In fact, it's even worse in the second installment, Tortoise Wins by a Hare, which is the best of them in terms of the high concept—dizzying, dense with riffing on its ideas. Released in 1943, with a prologue swiped from Citizen Kane that provides highlights of the first race, here is where Bugs Bunny resembles Daffy Duck more than I have ever seen. Still enraged that he lost to a tortoise, Bugs proposes a second race. An underworld crime syndicate of rabbits gets involved, betting all their money on Bugs and determined that he wins no matter what. Meanwhile, Bugs has decided that looking like a tortoise will enable him to win the race (the streamlining), so he dons a steel shell and shower cap midway through the race. Of course the mob mistakes him for the tortoise and does all they can to thwart him. At one point, Cecil is seen in a threadbare rabbit costume, eating a carrot, agreeing with the mob that he is the rabbit.
Once again the hare is shaved fine—Bugs should have won as either the rabbit or the tortoise, he's clearly the fastest animal, but he was felled by his own hubris in the form of his overly intricate machinations to cheat fate. You can't cheat fate. This is like a time travel story in the old DC Comics. No matter what, you can never change the past. You just can't. You can't. And the hare never beats the tortoise—he never has in this story, and he never will. The great mistake of Bugs is to think he can.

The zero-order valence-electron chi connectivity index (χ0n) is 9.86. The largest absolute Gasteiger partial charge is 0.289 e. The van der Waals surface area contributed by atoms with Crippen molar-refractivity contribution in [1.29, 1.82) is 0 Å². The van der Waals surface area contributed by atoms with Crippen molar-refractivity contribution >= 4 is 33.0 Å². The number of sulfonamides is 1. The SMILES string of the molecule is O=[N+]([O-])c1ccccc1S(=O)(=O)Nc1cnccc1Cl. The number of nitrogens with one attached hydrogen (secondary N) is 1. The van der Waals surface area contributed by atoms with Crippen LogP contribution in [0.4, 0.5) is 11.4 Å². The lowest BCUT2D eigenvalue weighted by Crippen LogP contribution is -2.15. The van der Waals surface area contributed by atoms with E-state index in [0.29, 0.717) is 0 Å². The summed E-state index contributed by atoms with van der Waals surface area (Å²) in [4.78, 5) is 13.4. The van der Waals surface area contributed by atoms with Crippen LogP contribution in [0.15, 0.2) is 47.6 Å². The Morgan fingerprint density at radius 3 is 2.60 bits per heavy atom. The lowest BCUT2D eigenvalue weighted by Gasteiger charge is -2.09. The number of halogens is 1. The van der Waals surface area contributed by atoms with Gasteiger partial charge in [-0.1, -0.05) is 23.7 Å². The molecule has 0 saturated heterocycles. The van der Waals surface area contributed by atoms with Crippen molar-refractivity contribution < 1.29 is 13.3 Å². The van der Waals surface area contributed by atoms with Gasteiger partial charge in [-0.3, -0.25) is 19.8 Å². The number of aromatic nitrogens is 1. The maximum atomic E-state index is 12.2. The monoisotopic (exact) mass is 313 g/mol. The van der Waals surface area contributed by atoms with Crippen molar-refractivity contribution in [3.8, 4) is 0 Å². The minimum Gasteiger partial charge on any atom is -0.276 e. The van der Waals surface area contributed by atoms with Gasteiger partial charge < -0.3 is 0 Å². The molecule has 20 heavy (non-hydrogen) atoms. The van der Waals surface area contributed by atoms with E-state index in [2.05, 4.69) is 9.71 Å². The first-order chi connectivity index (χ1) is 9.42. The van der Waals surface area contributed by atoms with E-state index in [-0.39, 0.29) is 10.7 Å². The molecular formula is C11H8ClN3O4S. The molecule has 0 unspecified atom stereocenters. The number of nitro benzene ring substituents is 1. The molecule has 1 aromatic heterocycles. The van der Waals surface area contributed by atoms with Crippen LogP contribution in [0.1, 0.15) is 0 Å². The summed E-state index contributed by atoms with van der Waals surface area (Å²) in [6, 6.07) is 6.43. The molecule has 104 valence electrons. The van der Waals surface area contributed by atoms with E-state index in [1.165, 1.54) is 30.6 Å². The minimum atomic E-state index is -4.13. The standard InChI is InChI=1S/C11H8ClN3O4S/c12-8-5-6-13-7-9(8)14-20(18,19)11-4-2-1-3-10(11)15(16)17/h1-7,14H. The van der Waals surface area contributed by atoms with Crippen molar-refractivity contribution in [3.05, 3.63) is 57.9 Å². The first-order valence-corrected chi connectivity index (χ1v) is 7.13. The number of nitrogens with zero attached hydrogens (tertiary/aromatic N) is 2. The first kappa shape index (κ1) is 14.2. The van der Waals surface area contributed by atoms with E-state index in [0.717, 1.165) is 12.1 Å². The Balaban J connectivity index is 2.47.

Or is it? Last comes Rabbit Transit, which is the least of them. Or is it? One more race, a grand cross-country affair starting in Yellowstone National Park and ending at Grant's Tomb in New York. In the postwar world of 1947, that means Cecil is outfitted with jet propulsion. Now he is the fastest. So it proceeds, in a kind of proto-Roadrunner fashion, as the rabbit and turtle steal the shell from one another. There's a few funny gags involving telegrams and Christmas cards—it's not bad. And then it ends on a very odd note. For one thing, I don't see Grant's Tomb. For another, Bugs actually wins the race. He crosses the finish line first, and even Cecil admits that Bugs beat him. But somehow Bugs is still not the winner. In their conversation at the finish line, Cecil tricks Bugs into admitting he was speeding, and then some cops show up to cart him off to jail.
So there you have it from the finish line, folks. The first round Bugs loses because he's not quite himself and he's tricked. The second round Bugs loses because Cecil just plain outthinks him—which is not like Bugs at all. And the third round everyone agrees Bugs won, but he still goes to jail. But wait. The last shot. Cecil watches the cops take Bugs off, then looks over his shoulder at the camera and says, "Ain't I a stinker?" In this grand three-part opera of having cake and eating it too, Bugs Bunny once again finds a way to actually win, even if it's by inhabiting the body of a tortoise. There's no other way to look at it.